Strengths and Weaknesses Teacher Resources
Find Strengths and Weaknesses educational ideas and activities
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Focusing on personal strengths is one way to help learners boost their self-esteem. They discuss the similarities and differences between themselves and their classmates. Then, work on figuring out what their personal strengths are and how to keep them in mind everyday.
Students explore jobs at home. They name a personal strength, indicate interests, and explain the importance of jobs to home and school.
Students examine the concept of self-esteem. In this personal health lesson, students explore their personal strengths and weaknesses in an effort to recognize their worth. Students analyze the personal inventory they create and discuss self-esteem issues.
What happened when your learners were born? How about when they started school? Find out all about your pupils with a timeline activity that connects personal history to history overall. Class members create their own timelines. On one side of the timeline, they fill in events from their own lives, and on the other they mark down historical events found through research. To polish off their work, pupils illustrate the events included and note down bibliographic information on index cards.
Students investigate their personal strengths, skills and aptitudes. They examine and present information about jobs that might meet their qualifications.
In this personal strengths worksheet, students will write or draw about one of their talents inside a picture frame. Students can color the picture frame.
Students read the story, Megillat Esther, and discuss the lives and careers of key figures in the Purim story. They research the historical events, which took place during the time of Purim, and conduct interviews as if they lived at that time.
Young scholars analyze possible career choices and develop a plan in order to achieve their goals. They identify at least two of their strengths and challenges. They define the terms goals, career, and jobs.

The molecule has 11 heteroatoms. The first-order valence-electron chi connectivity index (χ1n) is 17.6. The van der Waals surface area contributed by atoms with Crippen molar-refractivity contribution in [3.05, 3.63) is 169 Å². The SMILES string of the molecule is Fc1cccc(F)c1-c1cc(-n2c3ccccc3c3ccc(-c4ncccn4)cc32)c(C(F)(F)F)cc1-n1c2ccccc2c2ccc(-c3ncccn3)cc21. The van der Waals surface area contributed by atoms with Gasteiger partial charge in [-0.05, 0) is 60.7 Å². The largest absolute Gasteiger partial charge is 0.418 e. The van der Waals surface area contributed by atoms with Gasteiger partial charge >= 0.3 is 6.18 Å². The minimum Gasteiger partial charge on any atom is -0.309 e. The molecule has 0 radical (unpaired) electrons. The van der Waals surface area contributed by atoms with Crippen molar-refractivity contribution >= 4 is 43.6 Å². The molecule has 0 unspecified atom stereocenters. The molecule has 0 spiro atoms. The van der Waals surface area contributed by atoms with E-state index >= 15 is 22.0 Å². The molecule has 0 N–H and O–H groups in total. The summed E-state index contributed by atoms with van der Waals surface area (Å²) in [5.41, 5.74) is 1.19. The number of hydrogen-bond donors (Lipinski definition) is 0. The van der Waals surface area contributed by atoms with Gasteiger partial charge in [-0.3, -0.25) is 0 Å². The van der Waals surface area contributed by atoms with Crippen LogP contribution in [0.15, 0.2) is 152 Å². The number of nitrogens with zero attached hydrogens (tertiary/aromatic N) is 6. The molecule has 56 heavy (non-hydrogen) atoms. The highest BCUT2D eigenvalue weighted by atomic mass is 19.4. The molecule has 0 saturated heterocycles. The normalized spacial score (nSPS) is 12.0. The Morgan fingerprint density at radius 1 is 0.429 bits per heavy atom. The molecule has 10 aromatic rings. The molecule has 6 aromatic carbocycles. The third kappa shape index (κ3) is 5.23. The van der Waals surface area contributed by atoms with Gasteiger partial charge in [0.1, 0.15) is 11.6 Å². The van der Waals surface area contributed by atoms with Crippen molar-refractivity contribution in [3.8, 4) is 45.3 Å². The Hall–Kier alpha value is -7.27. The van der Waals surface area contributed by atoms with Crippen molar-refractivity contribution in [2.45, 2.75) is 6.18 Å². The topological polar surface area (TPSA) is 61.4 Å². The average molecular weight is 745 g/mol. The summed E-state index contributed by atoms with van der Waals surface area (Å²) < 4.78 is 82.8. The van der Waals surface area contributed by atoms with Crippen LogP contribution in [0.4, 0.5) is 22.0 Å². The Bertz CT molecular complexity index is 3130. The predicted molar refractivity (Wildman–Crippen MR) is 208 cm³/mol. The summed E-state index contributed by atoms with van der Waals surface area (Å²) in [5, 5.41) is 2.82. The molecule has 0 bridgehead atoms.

Fifth graders explore how different people have different styles of learning and which style of learning best suites them.
Students investigate their personal strengths by writing in a journal. In this resume building lesson, students discuss their accomplishments and weaknesses by completing journal entries. Students list their three favorite skills and view example resumes in order to create a final draft resume.
Seventh graders explain their understanding of their strength and how it is helpful in a group situation. They also complete graphic organizers by writing at least four of their own personal strengths. Students write about their experiences in a group in their journals as a follow-up to the activity.
Students make a timeline of themselves and a timeline of the world. In this timelines lesson plan, students use the internet to research 16 different important events that occurred during the time given to them.
Students examine and respond to the text, The Bus Ride. In this African-American literature activity, students explore pre-reading questions that focus on fairness of laws. Students read the text based on Rosa Parks and answer 11 post-reading questions. Students participate in literature circles and respond to several questions through oral discussions or journal entries.
Students identify personal strengths that can help them cope with events in life like 9/11. They address two factors that have been demonstrated by research studies to assist students in adapting to and coping with stress. Students are given a body outline and they are asked to draw the parts of themselves they like the best.
It's important to discuss individual strengths, goals, and talents. With a partner, fourth graders create a PowerPoint presentation of one of their classmates, showcasing their goals and talents. They then complete a worksheet showing their own strengths and talents. A great way to build your classroom community.
Here is a nice and easy way to boost your kids self-esteem; help them to create awards which recognize their strengths, abilities, and talents. First, learners have to identify what they are good at and what talents they have. Awards are made, and a ceremony is held to pass them out while the music from Pomp and Circumstance is being played. A sweet lesson based on the Arthur episode: Arthur, World's Greatest Sleeper."
Students identify their personal skills and strengths and learn to use the attributes in their own experiences. In this personal attributes lesson, students write down a skill or strength they are proud of. Students then toss their papers into a box and each student selects a paper to guess whom it describes. A list of assets is made for the group and the class discusses the strengths. Students may complete three reflection and extension activities.
STRONG--an acronym for goal-setting success! Using a graphic organizer and useful acronym, your learners develop a goal plan for the class as a whole, while considering the requirements of, and obstacles to, achieving their goal. Briefly review the goal with your class at the beginning of each day and then at the conclusion of the goal's time frame, have your class reflect on their collaborative process.
Whether you are working on a brief story, or sending your class off to compose novels, this resource will be a useful tool for building characters. Writers map out their character by describing looks, characteristics, personality, inner journey, conflicts, and a pivotal scene. This is for developing one character at a time, so mulitple copies will be necessary for multiple characters.